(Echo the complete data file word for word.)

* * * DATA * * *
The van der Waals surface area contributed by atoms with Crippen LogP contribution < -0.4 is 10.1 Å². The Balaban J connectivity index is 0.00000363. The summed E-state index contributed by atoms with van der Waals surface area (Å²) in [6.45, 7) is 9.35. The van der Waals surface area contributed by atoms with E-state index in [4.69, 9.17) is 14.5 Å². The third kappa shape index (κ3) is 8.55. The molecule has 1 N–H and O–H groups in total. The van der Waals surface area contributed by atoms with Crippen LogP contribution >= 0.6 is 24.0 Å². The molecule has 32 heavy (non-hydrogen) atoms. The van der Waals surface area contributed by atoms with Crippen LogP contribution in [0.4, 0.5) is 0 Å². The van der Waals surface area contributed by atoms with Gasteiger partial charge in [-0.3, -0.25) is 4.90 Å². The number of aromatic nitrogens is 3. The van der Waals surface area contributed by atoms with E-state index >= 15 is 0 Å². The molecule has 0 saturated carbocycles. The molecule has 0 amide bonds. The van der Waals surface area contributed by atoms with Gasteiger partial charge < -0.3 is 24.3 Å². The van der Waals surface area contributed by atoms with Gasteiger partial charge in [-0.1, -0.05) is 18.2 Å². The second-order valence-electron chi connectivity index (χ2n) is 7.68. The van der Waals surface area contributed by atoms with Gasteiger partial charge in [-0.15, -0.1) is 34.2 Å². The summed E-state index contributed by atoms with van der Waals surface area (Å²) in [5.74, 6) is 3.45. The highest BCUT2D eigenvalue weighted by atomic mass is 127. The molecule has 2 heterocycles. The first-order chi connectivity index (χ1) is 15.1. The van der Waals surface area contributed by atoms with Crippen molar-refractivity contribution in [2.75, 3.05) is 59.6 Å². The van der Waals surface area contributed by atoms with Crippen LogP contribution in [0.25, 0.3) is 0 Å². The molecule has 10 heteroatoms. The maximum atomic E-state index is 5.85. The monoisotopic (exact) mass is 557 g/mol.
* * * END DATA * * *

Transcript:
The van der Waals surface area contributed by atoms with Crippen LogP contribution < -0.4 is 10.1 Å². The Balaban J connectivity index is 0.00000363. The summed E-state index contributed by atoms with van der Waals surface area (Å²) in [6.45, 7) is 9.35. The van der Waals surface area contributed by atoms with E-state index in [4.69, 9.17) is 14.5 Å². The third kappa shape index (κ3) is 8.55. The molecule has 1 N–H and O–H groups in total. The van der Waals surface area contributed by atoms with Crippen LogP contribution >= 0.6 is 24.0 Å². The molecule has 32 heavy (non-hydrogen) atoms. The van der Waals surface area contributed by atoms with Crippen LogP contribution in [0.4, 0.5) is 0 Å². The van der Waals surface area contributed by atoms with Gasteiger partial charge in [-0.3, -0.25) is 4.90 Å². The number of aromatic nitrogens is 3. The van der Waals surface area contributed by atoms with E-state index >= 15 is 0 Å². The molecule has 0 saturated carbocycles. The molecule has 0 amide bonds. The van der Waals surface area contributed by atoms with Gasteiger partial charge < -0.3 is 24.3 Å². The van der Waals surface area contributed by atoms with Gasteiger partial charge in [-0.1, -0.05) is 18.2 Å². The second-order valence-electron chi connectivity index (χ2n) is 7.68. The van der Waals surface area contributed by atoms with Gasteiger partial charge in [-0.15, -0.1) is 34.2 Å². The summed E-state index contributed by atoms with van der Waals surface area (Å²) in [5.74, 6) is 3.45. The highest BCUT2D eigenvalue weighted by atomic mass is 127. The molecule has 2 heterocycles. The first-order chi connectivity index (χ1) is 15.1. The van der Waals surface area contributed by atoms with Crippen molar-refractivity contribution in [2.75, 3.05) is 59.6 Å². The van der Waals surface area contributed by atoms with Crippen LogP contribution in [0.25, 0.3) is 0 Å². The molecule has 10 heteroatoms. The maximum atomic E-state index is 5.85. The monoisotopic (exact) mass is 557 g/mol.